(Bloomberg) -- Workday Inc. reported quarterly revenue that topped $1 billion for the first time, beating analyst estimates and continuing growth for the maker of human resources software despite the economic challenges of the pandemic. Shares rose more than 7% in extended trading.
Revenue increased 23% to $1.02 billion in the fiscal first quarter, the Pleasanton, California-based company said Wednesday in a statement. On average, analysts expected $994 million, according to data compiled by Bloomberg. After some expenses, profit was 44 cents a share, compared with analyst projections of 47 cents.
Workday expects subscription revenue for the fiscal year of $3.67 billion to $3.69 billion, down from as much as $3.77 billion. In the second quarter, subscription revenue will be as much as $915 million, the company said.
Chief Executive Officer Aneel Bhusri has targeted a goal of $10 billion in annual revenue, from $3.6 billion the past fiscal year. The company continues to expand its human resources, accounting and planning software to offer the capabilities of established rivals Oracle Corp. and SAP SE, but delivered through the cloud. Before Workday reported results, some analysts were concerned that corporate customers aren’t interested in pursuing large software deals and complicated implementations during the Covid-19 pandemic.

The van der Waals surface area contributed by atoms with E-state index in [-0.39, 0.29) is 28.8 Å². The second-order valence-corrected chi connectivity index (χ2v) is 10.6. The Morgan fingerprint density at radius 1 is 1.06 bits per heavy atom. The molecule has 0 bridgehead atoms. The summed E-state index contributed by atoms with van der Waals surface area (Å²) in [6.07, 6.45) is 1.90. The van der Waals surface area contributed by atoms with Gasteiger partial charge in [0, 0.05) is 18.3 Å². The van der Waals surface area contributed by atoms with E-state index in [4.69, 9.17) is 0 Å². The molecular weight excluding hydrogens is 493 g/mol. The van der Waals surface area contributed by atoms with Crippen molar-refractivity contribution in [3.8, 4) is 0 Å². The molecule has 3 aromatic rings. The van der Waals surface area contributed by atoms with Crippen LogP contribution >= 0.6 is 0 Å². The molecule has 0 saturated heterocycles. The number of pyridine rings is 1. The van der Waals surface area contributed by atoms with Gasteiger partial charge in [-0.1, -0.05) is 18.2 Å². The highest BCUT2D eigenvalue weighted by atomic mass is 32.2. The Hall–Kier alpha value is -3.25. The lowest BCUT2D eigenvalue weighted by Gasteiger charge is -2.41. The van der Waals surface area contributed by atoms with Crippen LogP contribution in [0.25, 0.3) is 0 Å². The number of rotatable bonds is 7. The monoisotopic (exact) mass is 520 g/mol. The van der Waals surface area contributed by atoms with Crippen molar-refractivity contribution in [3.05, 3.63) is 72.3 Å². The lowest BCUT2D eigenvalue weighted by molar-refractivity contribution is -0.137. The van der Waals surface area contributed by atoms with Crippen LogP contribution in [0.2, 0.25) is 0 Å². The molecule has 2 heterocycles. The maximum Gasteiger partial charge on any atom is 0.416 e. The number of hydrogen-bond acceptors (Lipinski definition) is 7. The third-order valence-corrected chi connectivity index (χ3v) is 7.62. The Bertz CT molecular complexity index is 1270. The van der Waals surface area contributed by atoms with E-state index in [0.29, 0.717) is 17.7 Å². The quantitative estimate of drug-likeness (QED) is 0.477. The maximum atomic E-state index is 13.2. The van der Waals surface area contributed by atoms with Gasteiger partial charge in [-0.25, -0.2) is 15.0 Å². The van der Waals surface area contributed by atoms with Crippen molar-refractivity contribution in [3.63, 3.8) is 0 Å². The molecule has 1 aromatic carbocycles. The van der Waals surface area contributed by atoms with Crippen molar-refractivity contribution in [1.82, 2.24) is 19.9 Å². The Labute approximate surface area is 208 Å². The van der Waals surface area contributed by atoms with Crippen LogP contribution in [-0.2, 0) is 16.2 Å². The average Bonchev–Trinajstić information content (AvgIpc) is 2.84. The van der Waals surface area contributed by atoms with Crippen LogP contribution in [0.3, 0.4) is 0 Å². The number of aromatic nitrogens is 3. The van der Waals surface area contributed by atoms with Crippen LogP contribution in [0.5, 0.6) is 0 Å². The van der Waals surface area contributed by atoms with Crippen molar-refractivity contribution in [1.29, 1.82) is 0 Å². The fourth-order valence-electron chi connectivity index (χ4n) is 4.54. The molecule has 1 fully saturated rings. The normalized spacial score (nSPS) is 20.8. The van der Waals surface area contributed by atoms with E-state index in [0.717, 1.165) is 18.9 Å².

“The cloud is playing a critical role in today’s climate, with organizations leaning on Workday to pivot -- whether it’s helping employees learn virtually, closing books remotely, or scenario planning to determine what path to take,” Bhusri said in the statement.
Workday also announced two partnerships Wednesday. One, with Microsoft Corp., will run Workday’s Adaptive Planning on the Azure cloud. Microsoft’s finance team will start using the product for its internal needs and both companies will collaborate on integrating their software products for mutual customers. The second partnership, with Salesforce.com Inc., aims to help organizations safely return to their offices in the wake of the Covid-19 pandemic.
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